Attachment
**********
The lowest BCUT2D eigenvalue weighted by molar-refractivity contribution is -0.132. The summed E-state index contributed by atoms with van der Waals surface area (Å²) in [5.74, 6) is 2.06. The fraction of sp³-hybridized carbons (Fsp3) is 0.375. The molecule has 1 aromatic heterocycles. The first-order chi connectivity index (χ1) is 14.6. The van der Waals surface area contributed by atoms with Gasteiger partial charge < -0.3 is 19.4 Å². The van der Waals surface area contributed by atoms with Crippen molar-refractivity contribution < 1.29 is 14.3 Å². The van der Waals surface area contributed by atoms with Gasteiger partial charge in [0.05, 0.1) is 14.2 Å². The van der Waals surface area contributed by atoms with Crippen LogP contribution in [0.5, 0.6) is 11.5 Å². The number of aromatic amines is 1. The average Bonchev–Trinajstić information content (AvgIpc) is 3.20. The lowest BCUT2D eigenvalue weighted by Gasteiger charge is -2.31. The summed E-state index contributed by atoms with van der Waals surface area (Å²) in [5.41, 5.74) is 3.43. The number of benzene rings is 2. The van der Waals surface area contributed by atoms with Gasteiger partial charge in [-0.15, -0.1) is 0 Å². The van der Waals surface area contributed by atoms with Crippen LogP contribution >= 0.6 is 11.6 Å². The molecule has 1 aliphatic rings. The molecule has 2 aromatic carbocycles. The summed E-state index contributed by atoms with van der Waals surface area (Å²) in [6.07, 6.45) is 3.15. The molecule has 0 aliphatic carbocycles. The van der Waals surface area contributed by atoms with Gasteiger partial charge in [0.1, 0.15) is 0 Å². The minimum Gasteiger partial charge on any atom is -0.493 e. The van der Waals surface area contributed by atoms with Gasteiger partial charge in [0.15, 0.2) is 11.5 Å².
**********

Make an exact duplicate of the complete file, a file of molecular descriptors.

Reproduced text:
The lowest BCUT2D eigenvalue weighted by molar-refractivity contribution is -0.132. The summed E-state index contributed by atoms with van der Waals surface area (Å²) in [5.74, 6) is 2.06. The fraction of sp³-hybridized carbons (Fsp3) is 0.375. The molecule has 1 aromatic heterocycles. The first-order chi connectivity index (χ1) is 14.6. The van der Waals surface area contributed by atoms with Gasteiger partial charge < -0.3 is 19.4 Å². The van der Waals surface area contributed by atoms with Crippen molar-refractivity contribution < 1.29 is 14.3 Å². The van der Waals surface area contributed by atoms with Gasteiger partial charge in [0.05, 0.1) is 14.2 Å². The van der Waals surface area contributed by atoms with Crippen LogP contribution in [0.5, 0.6) is 11.5 Å². The number of aromatic amines is 1. The average Bonchev–Trinajstić information content (AvgIpc) is 3.20. The lowest BCUT2D eigenvalue weighted by Gasteiger charge is -2.31. The summed E-state index contributed by atoms with van der Waals surface area (Å²) in [5.41, 5.74) is 3.43. The number of benzene rings is 2. The van der Waals surface area contributed by atoms with Gasteiger partial charge in [-0.15, -0.1) is 0 Å². The van der Waals surface area contributed by atoms with Crippen LogP contribution >= 0.6 is 11.6 Å². The molecule has 1 aliphatic rings. The molecule has 2 aromatic carbocycles. The summed E-state index contributed by atoms with van der Waals surface area (Å²) in [6.07, 6.45) is 3.15. The molecule has 0 aliphatic carbocycles. The van der Waals surface area contributed by atoms with Gasteiger partial charge in [0.1, 0.15) is 0 Å². The minimum Gasteiger partial charge on any atom is -0.493 e. The van der Waals surface area contributed by atoms with Gasteiger partial charge in [0.15, 0.2) is 11.5 Å².